The same respect should also go to any comment on any piece of art or craft–critique in a group, class, etc. I went to an art show at the senior centre today–some pieces were amazing, some less so, but all the artists and artisans who contributed to the show had accomplished something wonderful–they tested themselves and put it out there. I admire both their bravery along with their craftsmanship.

  3. June 3, 2013 9:17 am

    Now that I have two books out, reviews and the quality of reviews has become much more important to me. I’m fortunate that most of the ones I’ve received have thrilled me.

    But I know from my own struggles just how hard it is to publish a book of the quality we think we write, so I prefer Thumper’s advice: “If you can’t say something nice, don’t say anything at all.” And if I do choose to point out something the author needs to know, I work very hard to make it respectful, and to write it in a way that others won’t use it as an excuse not to buy the book.

    Because that’s what I’d hope for from others who review my work.

  4. Steve Turner permalink
    June 3, 2013 6:53 pm

    Very timely, thanks for this. Jost posted the following on my facebook page showing people accepting just a couple of dollars to post fake terrible reviews. The instigator of the trolling campaign is probably a writer rejected for the anthology and one of the malicious posters admitted she was a fellow writer! –

    This is a bit of a worry for those wanting to put books up for sale on Amazon and get an honest review – this lady (see link below) put together an anthology of Malaysian authors retelling local fairy tales and discovered that someone had paid a number of people to post 1 star reviews, lies about the book content including gross profanity, poor binding and print quality, bad writing, and some plain old abuse (including anti-muslim rhetoric). One of the authors in particular came under attack, so obviously has an enemy, though the editor thinks it may also be a writer whose story was rejected for the anthology.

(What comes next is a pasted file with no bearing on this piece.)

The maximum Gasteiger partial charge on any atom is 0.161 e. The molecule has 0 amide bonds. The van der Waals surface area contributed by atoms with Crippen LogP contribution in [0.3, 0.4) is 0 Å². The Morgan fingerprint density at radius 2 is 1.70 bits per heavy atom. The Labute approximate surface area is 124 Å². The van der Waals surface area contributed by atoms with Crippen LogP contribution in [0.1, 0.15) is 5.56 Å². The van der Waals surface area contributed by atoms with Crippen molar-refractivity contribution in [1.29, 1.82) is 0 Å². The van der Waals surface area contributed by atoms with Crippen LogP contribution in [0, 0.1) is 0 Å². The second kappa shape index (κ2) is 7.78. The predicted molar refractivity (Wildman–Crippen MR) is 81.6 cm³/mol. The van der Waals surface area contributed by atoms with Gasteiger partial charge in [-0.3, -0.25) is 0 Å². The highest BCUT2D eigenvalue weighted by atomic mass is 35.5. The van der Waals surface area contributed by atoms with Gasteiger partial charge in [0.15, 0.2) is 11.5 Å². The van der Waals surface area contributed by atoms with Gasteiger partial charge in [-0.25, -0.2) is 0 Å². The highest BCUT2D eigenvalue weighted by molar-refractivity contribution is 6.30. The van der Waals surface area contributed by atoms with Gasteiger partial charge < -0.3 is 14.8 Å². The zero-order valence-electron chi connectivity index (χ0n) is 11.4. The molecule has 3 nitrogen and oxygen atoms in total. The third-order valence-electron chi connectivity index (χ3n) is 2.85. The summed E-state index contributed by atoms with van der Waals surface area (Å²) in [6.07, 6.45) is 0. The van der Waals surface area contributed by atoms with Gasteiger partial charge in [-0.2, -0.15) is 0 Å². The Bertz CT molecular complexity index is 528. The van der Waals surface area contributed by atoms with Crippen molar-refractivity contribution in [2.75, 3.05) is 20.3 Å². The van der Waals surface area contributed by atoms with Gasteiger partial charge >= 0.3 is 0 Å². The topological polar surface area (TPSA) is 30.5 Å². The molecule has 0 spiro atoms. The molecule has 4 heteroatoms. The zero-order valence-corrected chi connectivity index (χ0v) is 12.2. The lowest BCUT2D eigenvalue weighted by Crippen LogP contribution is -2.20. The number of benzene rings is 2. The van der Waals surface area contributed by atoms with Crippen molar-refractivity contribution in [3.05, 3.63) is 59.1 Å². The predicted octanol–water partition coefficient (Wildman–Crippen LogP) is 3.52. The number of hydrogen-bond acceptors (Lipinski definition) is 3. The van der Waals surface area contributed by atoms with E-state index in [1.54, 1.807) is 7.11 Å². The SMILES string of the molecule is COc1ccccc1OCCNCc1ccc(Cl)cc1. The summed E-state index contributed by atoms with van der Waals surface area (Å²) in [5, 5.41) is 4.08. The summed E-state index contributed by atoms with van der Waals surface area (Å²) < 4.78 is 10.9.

Amazon was no help, stating that negative reviews (even obviously fake ones) are not against their terms and conditions so they could not do anything, even though the editor pointed out that only 6 paper copies had been sold and as the ebook version was still unavailable she could prove that none of the reviewers was any of those customers, so not one of the reviewers could have read it. There were more reviewers online than customers who had bought the book!

    She managed to track down some of the reviewers (one of them a fellow aspiring writer in the US!!!), who admitted they had been paid for their reviews and all admitted they were supplied with the bad comments already written for them – they then took the bad reviews down and apologised, after being threatened with legal action. All claimed they usually only accepted money for positive reviews (I’ll bet!) but did regularly post fake positive reviews for money.

    Only after this was all exposed with emailed confessions etc from those confronted, Amazon finally cooperated and took down the rest of the 1 star reviews where the posters could not be traced and approached.

    The real culprit behind it all, willing to pay others to trash this book, remains hidden in cyberspace, making sure they left no online traces. Some people…

    The Carpet Bombing of Readings from Readings 2
    http://thebookaholic.blogspot.com.au/